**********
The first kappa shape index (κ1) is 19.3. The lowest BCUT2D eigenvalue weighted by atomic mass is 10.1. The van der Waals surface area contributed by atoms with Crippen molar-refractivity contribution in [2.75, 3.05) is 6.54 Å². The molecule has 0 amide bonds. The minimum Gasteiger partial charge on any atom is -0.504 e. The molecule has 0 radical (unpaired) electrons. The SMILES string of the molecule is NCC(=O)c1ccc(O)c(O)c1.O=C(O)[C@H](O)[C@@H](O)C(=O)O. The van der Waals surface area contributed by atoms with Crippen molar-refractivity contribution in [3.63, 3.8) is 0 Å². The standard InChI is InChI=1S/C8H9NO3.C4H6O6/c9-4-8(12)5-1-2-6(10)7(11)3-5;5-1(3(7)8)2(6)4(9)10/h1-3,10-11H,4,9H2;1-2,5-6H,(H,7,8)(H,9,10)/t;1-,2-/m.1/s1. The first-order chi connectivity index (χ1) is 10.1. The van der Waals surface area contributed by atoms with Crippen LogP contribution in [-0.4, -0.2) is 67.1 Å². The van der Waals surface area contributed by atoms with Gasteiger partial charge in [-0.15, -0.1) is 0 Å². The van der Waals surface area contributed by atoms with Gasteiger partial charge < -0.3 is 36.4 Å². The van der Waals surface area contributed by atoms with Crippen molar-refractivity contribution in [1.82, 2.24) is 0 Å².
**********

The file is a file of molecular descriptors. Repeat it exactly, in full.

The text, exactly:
The first kappa shape index (κ1) is 19.3. The lowest BCUT2D eigenvalue weighted by atomic mass is 10.1. The van der Waals surface area contributed by atoms with Crippen molar-refractivity contribution in [2.75, 3.05) is 6.54 Å². The molecule has 0 amide bonds. The minimum Gasteiger partial charge on any atom is -0.504 e. The molecule has 0 radical (unpaired) electrons. The SMILES string of the molecule is NCC(=O)c1ccc(O)c(O)c1.O=C(O)[C@H](O)[C@@H](O)C(=O)O. The van der Waals surface area contributed by atoms with Crippen molar-refractivity contribution in [3.63, 3.8) is 0 Å². The standard InChI is InChI=1S/C8H9NO3.C4H6O6/c9-4-8(12)5-1-2-6(10)7(11)3-5;5-1(3(7)8)2(6)4(9)10/h1-3,10-11H,4,9H2;1-2,5-6H,(H,7,8)(H,9,10)/t;1-,2-/m.1/s1. The first-order chi connectivity index (χ1) is 10.1. The van der Waals surface area contributed by atoms with Crippen LogP contribution in [-0.4, -0.2) is 67.1 Å². The van der Waals surface area contributed by atoms with Gasteiger partial charge in [-0.15, -0.1) is 0 Å². The van der Waals surface area contributed by atoms with Gasteiger partial charge < -0.3 is 36.4 Å². The van der Waals surface area contributed by atoms with Crippen molar-refractivity contribution in [1.82, 2.24) is 0 Å².